You can keep your dreams under wraps or unleash them into the world. For the three musicians who comprise Dream Phases, holding back their musical visions has not been an option. Conceived in the private recesses of their L.A. home base, the trio has expanded outwards by drawing upon the rich sonic heritage of West Coast pop/rock and skillfully reimagining it for the 21st Century.  But beyond its finely wrought sound and texture, there’s an intensely personal quality to the work they create together. The dreams they explore transcend mere craft and calculation.

Emerging from the City of Angels’ neo-psychedelic rock scene in 2017, Dream Phases reflects California’s natural splendor and adventuresome inner spirit in its music. The earthy-yet-exalted sounds of the Byrds, the Beach Boys and Crosby, Stills, Nash & Young – as well as latter-day artists like the Rain Parade, Elliott Smith and Autolux – figure into the band’s family tree. While this lineage is worth noting, what comes through in the band’s latest work is an individual approach that translates the experiences of its members into something undeniably compelling. First track to last, you can hear this vitality in New Distractions, Dream Phases’ sophomore album.

“I think there’s a lot more self-reflection in these songs,” says lead singer/multi-instrumentalist Brandon Graham. “They were written during the covid lockdown, and there was so much happening in the world that you really had to look at yourself in the mirror and ask where you stood on a range of issues. Several of the songs deal with growing older and taking care of yourself both mentally and physically, as well as learning to not take things for granted.” Matters of the heart gained a new emphasis: “In my previous bands, I rarely if ever wrote about relationships, but it seems like every other song on this album is about them. I guess I’m trying to be more direct now.”

Dream Phases’ initial flowering was as a solo project by Brandon. After gaining a wealth of experience working with such notable L.A.-area combos as Blank Tapes, the Relationship, Levitation Room and Nacosta, he decided to fully develop the songwriting side of his talents on his own. What began as a homebrewed project quickly turned into a collaborative stew as brother Shane and compadre Keveen helped him develop his compositions into a full-blown sound. The newly launched band’s 2017 debut EP Maybe Tomorrow was quickly followed by So Long, Yesterday, a full-length release awash with shimmering tunes and hallucinatory imagery. “By the end, you’re left disoriented, not sure if you’re still dreaming,” wrote Shindig! reviewer Scott Croly about the album. “But once it’s seeped into your subconscious, you won’t want to wake up.”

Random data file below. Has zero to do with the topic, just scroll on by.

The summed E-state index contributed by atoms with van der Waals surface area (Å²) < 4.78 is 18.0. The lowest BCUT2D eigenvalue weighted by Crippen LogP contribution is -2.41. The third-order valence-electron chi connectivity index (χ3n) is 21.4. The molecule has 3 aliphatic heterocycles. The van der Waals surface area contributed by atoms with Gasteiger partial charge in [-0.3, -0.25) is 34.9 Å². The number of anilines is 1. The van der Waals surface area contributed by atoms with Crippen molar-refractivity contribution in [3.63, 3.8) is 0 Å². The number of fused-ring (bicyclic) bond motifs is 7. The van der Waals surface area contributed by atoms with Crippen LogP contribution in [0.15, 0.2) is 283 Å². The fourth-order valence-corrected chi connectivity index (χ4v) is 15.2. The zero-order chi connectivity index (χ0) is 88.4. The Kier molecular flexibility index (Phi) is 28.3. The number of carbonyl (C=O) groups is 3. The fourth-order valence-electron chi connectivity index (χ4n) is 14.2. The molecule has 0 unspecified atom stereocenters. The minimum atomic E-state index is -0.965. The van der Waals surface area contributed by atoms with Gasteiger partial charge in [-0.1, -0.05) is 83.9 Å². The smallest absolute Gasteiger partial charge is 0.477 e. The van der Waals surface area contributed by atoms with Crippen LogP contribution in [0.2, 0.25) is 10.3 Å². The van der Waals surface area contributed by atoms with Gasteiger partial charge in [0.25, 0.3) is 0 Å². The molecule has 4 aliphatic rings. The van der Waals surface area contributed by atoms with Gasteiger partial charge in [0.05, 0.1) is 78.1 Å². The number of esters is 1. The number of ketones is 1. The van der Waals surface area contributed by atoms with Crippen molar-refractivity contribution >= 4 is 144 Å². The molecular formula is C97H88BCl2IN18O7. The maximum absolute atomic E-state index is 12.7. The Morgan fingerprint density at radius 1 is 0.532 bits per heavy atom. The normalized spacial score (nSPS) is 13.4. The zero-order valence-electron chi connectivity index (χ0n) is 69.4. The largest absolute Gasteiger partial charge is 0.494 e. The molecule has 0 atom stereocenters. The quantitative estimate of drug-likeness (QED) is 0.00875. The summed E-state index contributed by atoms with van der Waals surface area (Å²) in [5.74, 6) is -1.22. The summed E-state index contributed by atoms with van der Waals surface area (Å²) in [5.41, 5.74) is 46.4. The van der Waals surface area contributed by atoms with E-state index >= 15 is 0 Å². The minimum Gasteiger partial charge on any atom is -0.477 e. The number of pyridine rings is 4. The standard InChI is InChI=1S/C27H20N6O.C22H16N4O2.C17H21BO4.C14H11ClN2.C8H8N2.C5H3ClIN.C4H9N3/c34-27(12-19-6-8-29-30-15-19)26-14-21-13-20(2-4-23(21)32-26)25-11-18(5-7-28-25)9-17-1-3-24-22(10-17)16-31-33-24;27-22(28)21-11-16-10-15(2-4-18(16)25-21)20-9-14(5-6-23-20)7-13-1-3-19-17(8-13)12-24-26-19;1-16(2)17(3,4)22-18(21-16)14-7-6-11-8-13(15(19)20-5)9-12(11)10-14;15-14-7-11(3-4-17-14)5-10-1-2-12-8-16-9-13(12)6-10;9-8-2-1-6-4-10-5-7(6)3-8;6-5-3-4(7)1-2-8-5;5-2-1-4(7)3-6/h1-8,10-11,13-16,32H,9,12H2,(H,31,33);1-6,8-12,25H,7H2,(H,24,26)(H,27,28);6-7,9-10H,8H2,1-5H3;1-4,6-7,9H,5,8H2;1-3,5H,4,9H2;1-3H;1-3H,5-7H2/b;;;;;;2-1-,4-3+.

Replicating the dreamy vibes of the band’s studio work live was a challenging task. Dream Phases passed the test with raw energy and a sense of commitment on stage, often backed up with light shows and other visual effects. A stirring SXSW performance in 2017 followed by two European tours proved the band’s mettle in front of enraptured audiences. “Our albums are very thought-out, but our live show is more primal and exciting in a different way,” says Brandon. “We never wanted to be a band that sounds exactly like it does on record.”

As with artists as diverse as the Kinks, Sparks and Oasis, the sibling bond shared by Brandon and Shane lies at the heart of Dream Phases. “There is a special synergy between us that wouldn’t be there if we weren’t brothers,” Shane says. “We share many of the same influences, but we also have some different ones as well that help make the band unique. We don’t always see eye-to-eye creatively, but then we work it out and end up with something we are both excited about.”

A band in constant creative evolution, Dream Phases draws strength from clashing colors and insight from the fusion of minds. With all its attention to detail, the band still seeks moments of transcendent surprise. “Fall down a rabbit hole/There you will finally find yourself,” Brandon sings in “Post TV.” Whatever wonderland they may arrive in, the band’s journey will be fascinating to follow.  – Barry Alfonso